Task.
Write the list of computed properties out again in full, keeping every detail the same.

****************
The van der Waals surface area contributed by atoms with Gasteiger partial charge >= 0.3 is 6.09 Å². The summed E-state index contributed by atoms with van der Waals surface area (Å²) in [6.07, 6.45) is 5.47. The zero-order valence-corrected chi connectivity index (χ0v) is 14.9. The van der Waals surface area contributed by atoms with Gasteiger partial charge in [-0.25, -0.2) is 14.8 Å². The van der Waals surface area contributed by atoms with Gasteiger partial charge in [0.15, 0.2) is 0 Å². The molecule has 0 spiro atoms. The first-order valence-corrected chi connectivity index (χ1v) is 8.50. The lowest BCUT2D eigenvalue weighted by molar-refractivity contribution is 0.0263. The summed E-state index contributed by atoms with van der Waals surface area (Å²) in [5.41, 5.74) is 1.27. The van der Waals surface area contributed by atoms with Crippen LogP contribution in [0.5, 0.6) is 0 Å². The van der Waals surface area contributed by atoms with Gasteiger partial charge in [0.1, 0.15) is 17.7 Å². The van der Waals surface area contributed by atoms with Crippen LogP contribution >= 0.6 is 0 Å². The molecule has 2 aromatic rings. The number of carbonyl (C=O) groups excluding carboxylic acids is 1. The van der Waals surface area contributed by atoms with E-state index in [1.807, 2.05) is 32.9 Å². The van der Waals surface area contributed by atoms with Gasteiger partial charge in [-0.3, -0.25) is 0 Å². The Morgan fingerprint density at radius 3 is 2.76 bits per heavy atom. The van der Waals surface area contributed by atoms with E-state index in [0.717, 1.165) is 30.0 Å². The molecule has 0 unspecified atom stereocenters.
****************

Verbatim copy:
The van der Waals surface area contributed by atoms with Gasteiger partial charge >= 0.3 is 6.09 Å². The summed E-state index contributed by atoms with van der Waals surface area (Å²) in [6.07, 6.45) is 5.47. The zero-order valence-corrected chi connectivity index (χ0v) is 14.9. The van der Waals surface area contributed by atoms with Gasteiger partial charge in [-0.25, -0.2) is 14.8 Å². The van der Waals surface area contributed by atoms with Gasteiger partial charge in [0.15, 0.2) is 0 Å². The molecule has 0 spiro atoms. The first-order valence-corrected chi connectivity index (χ1v) is 8.50. The lowest BCUT2D eigenvalue weighted by molar-refractivity contribution is 0.0263. The summed E-state index contributed by atoms with van der Waals surface area (Å²) in [5.41, 5.74) is 1.27. The van der Waals surface area contributed by atoms with Crippen LogP contribution in [0.5, 0.6) is 0 Å². The van der Waals surface area contributed by atoms with Gasteiger partial charge in [0.1, 0.15) is 17.7 Å². The van der Waals surface area contributed by atoms with Crippen LogP contribution >= 0.6 is 0 Å². The molecule has 2 aromatic rings. The number of carbonyl (C=O) groups excluding carboxylic acids is 1. The van der Waals surface area contributed by atoms with E-state index in [1.807, 2.05) is 32.9 Å². The van der Waals surface area contributed by atoms with Gasteiger partial charge in [-0.3, -0.25) is 0 Å². The Morgan fingerprint density at radius 3 is 2.76 bits per heavy atom. The van der Waals surface area contributed by atoms with E-state index in [0.717, 1.165) is 30.0 Å². The molecule has 0 unspecified atom stereocenters.